23 Brit. Y.B. Int'l L. 1 (1946)
The Grotian Tradition in International Law

handle is hein.journals/byrint23 and id is 7 raw text is: THE GROTIAN TRADITION IN INTERNATIONAL LAW
By PROFESSOR H. LAUTERPACHT
Whewell Professor of International Law in the University of Cambridge
THE tercentenary of the death of Grotius-he died on 29 August 1645-
passed almost unnoticed in the literature of international law.' When com-
pared with the solemn prominence accorded twenty years before to the
three hundredth anniversary of the appearance of De Jure Belli ac Pacis,
that absence of remembrance of a life so rich in fame and achievement is
significant. It coincided with a period in which international law, after
having survived the fiercest assault ever made upon it, proved as yet unable
to impose its authority over the essentials of the new international system.7
At no time was it therefore more necessary than after the Second World
War. to sustain hope by drawing inspiration from works in which principle
has asserted itself against makeshifts. It is believed that instruction of this
kind may still be derived from the ideas which Grotius bequeathed to inter-
national law and which supply the key to the attraction and the influence
of his treatise in the course of centuries. This is so although the principal
work on which his fame rests may be faulty in its method, pretentious in
its learning, and, unless it is studied with a sense of historic perspective,
unreadable in the twentieth century. The object of this essay is to attempt
to supply that perspective through an estimate of his teaching in the light
of the enduring problems of international law. A survey of that nature is
bound to show that the contribution of Grotius is more than a mere link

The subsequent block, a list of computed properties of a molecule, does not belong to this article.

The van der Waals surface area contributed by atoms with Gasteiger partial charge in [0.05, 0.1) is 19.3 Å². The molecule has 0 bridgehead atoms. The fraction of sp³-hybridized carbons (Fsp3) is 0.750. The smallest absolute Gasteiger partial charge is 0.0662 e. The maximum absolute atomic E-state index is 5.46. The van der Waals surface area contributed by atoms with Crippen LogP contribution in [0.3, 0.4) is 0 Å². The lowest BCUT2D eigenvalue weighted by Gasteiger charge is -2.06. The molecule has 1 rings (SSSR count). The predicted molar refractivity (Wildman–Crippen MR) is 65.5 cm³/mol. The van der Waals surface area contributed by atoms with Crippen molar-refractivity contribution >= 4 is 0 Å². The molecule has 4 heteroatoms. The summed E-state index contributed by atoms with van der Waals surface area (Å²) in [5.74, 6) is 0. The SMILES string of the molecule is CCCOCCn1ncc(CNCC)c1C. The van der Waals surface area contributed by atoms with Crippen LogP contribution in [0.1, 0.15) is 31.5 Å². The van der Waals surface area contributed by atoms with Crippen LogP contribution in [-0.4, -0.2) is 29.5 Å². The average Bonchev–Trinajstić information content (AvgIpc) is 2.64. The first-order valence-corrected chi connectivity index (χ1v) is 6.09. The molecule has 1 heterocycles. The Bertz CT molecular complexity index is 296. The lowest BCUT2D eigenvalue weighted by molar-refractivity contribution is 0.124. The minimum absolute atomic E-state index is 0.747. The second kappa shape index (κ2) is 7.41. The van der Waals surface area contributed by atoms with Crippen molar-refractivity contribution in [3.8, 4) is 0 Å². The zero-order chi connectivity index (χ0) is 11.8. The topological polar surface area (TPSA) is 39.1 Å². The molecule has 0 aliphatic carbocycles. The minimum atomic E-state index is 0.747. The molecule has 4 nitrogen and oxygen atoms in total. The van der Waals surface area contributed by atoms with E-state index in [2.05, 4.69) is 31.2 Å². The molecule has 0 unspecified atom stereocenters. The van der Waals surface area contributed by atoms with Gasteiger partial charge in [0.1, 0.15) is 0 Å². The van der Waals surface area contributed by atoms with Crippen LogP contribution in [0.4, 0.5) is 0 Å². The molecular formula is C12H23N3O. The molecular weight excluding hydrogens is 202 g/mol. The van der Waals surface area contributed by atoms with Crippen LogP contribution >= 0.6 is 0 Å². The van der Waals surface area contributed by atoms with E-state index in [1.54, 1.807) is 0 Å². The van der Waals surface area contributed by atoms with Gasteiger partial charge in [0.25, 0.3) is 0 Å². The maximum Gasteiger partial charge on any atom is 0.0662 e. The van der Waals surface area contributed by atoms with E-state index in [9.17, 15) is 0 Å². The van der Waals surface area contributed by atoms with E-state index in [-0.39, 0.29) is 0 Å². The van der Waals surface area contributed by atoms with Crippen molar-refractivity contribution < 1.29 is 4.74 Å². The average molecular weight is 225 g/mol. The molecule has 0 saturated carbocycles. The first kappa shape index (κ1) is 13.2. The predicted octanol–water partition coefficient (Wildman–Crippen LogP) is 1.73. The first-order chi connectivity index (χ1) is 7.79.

in the evolution of thought; that there is about it a unity and a consistency
which transcend its evasions and contradictions; that it is representative
of the main problems with which international law has been confronted
since its inception; and that, upon final analysis, the true value of his
teaching is bound to assert itself over the repetitious and often uncritical
adulation which has threatened to obscure the true import of his work.
Admittedly, the significance of his achievement has been, and probably
will remain, a subject of controversy. Although the criticism is unlikely
to reach the low level of vituperation by Rousseau,3 and some lesser writers,4
Professor Lee's article in Law Quarterly Review, 62 (1946), pp. 53-7, is a notable exception.
It was with some difficulty that the authors of the Charter of the United Nations were
persuaded to assign to international law a place within the scheme of the United Nations. The
view is widely held that, conceived in the spirit of realism, the Charter in many respects preferred
order to law.
3 Contrat Social, Book I, chs. ii and iv. He reproaches Grotius with favouring tyrants and
says: 'His constant way of reasoning is to establish law by reference to the facts' (ch. ii). See
below, p. 45.
4 See, e.g., Dugald Stewart's outspoken criticism expressed in his first Dissertation on the
Progress of Philosophy, and answered by Hallam, Introduction to the Literature of Europe (1839),
vol. iii, pp. 439 ft.
B

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